Annual report of the inter-american commission on human rights 2011 chapter IV cuba I. Introduction



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ANNUAL REPORT OF THE INTER-AMERICAN COMMISSION ON HUMAN RIGHTS 2011

CHAPTER IV
CUBA

I. INTRODUCTION


  1. The Inter-American Commission on Human Rights has been particularly attentive to the human rights situation in Cuba and, in exercise of its competence, has observed and evaluated the human rights situation there, which it has documented in special reports,264 in Chapter IV of the Annual Report,265 and through its case system.266 On a number of occasions it has asked the Cuban State to take precautionary measures with a view to protecting the life and personal security of its citizens.267




  1. On January 31, 1962, the Government of Cuba was excluded from participation in the inter-American system by means of Resolution VI, adopted at the Eighth Meeting of Consultation of Ministers of Foreign Affairs, held in Punta del Este (Uruguay).268 On June 3, 2009, during its XXXIX session held in Honduras, the General Assembly of the Organization of American States (OAS) resolved that Resolution VI adopted at the Eighth Meeting of Consultation of Ministers of Foreign Affairs, would cease to have effect, and that “the participation of the Republic of Cuba in the OAS will be the result of a process of dialogue initiated at the request of the Government of Cuba, and in accordance with the practices, purposes, and principles of the OAS.”




  1. The IACHR has held that even for the time of its exclusion, the Cuban State “is juridically answerable to the Inter-American Commission in matters that concern human rights” since “the Cuban State is party to the first international instruments established in the American hemisphere to protect human rights” and because Resolution VI of the Eighth Meeting of Consultation “excluded the present Government of Cuba, not the State, from participation in the inter-American system.”269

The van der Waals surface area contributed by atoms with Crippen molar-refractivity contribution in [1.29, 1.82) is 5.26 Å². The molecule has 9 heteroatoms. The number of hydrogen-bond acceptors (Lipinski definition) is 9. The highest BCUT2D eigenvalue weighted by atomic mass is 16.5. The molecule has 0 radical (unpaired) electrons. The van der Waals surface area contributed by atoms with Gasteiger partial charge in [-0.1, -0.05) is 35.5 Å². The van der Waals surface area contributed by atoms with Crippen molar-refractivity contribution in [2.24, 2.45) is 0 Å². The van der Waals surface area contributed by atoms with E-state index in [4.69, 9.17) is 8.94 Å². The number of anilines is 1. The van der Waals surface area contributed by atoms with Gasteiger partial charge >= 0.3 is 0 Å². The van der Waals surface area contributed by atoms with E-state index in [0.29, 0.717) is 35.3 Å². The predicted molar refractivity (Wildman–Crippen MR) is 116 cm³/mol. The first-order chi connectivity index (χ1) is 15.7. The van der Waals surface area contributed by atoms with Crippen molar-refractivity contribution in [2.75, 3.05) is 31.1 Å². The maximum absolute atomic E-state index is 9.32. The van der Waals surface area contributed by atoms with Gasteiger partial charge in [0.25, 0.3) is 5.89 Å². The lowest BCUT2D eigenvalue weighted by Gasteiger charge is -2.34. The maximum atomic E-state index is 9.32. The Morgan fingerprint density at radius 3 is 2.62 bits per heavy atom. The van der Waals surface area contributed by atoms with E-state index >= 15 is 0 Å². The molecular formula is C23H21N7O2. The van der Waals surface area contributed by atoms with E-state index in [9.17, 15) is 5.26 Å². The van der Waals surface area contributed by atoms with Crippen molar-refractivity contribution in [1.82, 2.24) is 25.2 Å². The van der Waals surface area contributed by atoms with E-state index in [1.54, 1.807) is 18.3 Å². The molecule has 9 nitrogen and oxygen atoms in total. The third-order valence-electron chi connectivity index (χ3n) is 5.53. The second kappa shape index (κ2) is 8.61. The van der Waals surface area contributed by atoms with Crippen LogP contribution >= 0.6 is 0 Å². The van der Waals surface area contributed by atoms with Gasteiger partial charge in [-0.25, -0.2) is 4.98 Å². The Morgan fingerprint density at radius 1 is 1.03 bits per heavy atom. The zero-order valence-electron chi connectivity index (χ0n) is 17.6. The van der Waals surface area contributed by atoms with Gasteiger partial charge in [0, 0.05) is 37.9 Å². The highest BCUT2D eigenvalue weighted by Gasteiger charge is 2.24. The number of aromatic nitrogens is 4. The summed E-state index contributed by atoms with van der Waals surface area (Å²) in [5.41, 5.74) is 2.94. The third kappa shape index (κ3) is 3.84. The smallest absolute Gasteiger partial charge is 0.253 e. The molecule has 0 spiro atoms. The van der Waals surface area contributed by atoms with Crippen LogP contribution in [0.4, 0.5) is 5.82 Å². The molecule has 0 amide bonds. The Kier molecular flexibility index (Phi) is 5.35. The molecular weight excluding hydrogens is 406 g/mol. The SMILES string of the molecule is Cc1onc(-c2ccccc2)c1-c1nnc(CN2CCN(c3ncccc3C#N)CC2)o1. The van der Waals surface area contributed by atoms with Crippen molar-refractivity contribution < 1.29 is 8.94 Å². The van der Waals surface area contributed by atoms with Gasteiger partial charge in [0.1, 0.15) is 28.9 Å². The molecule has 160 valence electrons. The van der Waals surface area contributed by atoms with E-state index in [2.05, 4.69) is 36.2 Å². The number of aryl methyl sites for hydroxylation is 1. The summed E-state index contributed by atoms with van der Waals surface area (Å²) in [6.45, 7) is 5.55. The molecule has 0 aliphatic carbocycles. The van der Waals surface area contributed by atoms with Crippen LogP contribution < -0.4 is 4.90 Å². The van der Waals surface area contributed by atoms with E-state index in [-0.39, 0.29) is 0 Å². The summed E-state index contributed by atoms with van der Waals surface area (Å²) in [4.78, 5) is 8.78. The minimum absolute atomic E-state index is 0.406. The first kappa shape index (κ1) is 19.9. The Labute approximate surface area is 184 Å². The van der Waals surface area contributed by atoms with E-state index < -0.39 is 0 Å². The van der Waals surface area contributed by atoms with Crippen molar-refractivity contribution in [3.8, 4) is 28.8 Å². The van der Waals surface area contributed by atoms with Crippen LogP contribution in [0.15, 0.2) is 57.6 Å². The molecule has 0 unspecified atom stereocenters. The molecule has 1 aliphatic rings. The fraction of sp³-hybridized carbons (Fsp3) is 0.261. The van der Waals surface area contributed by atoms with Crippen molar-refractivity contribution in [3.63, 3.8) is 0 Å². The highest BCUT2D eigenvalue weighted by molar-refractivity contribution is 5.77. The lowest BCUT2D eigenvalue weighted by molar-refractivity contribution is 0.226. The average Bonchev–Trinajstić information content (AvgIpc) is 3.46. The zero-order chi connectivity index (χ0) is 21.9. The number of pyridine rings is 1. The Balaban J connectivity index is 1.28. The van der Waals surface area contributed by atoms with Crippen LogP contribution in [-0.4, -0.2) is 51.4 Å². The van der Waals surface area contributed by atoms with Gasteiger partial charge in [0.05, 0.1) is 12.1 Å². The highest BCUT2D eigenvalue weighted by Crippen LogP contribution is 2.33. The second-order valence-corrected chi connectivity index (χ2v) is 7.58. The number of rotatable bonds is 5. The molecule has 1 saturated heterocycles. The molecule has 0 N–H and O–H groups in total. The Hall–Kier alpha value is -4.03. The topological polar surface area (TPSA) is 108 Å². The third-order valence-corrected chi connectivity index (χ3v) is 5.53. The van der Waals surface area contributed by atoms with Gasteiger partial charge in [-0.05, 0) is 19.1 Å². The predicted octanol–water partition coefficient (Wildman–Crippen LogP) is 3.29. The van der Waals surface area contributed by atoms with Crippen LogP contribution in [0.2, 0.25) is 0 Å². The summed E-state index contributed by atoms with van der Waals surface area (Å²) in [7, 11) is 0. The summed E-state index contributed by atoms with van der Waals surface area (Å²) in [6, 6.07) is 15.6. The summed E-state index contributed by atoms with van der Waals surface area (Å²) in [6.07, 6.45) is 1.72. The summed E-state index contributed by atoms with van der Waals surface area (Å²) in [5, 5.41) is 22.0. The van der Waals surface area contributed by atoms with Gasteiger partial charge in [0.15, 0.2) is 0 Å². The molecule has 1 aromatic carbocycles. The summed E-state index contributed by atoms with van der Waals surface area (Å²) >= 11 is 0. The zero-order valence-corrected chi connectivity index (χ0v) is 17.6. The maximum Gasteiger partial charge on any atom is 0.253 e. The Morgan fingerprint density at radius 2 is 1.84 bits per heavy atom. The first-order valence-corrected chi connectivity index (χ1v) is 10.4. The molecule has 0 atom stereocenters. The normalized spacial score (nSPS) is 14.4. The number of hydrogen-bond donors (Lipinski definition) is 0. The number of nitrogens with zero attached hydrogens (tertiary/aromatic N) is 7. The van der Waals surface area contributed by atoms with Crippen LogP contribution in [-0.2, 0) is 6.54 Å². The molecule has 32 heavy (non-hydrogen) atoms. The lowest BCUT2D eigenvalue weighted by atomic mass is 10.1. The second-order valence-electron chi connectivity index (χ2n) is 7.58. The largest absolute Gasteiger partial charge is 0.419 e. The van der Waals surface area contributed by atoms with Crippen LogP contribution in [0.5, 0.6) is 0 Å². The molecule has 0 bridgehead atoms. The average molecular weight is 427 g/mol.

1. Using the criteria that the IACHR developed in 1997 to identify States whose human rights practices merit special attention, the Commission has concluded that the human rights situation in Cuba falls under criteria one and five, in that the political rights recognized in the American Declaration of the Rights and Duties of Man are not respected, and structural problems persist that seriously affect the enjoyment and exercise of the fundamental rights recognized in the American Declaration.




  1. The restrictions on political rights, on the right to freedom of association, freedom of expression, freedom of thought, the lack of elections, the lack of an independent judicial branch and restrictions on freedom of movement have, over the decades, become permanent fixtures in systematic violations of the human rights of the Cuban people. In 2011, the information available suggests that the general human rights situation has not changed. The same human rights violations mentioned above persist, as do severe repression of women, restrictions on human rights defenders, and laws and practices that violate the rights of children and adolescents.




  1. On November 22, 2011, the Commission sent this report to the State of Cuba and asked for its observations. The State did not respond.




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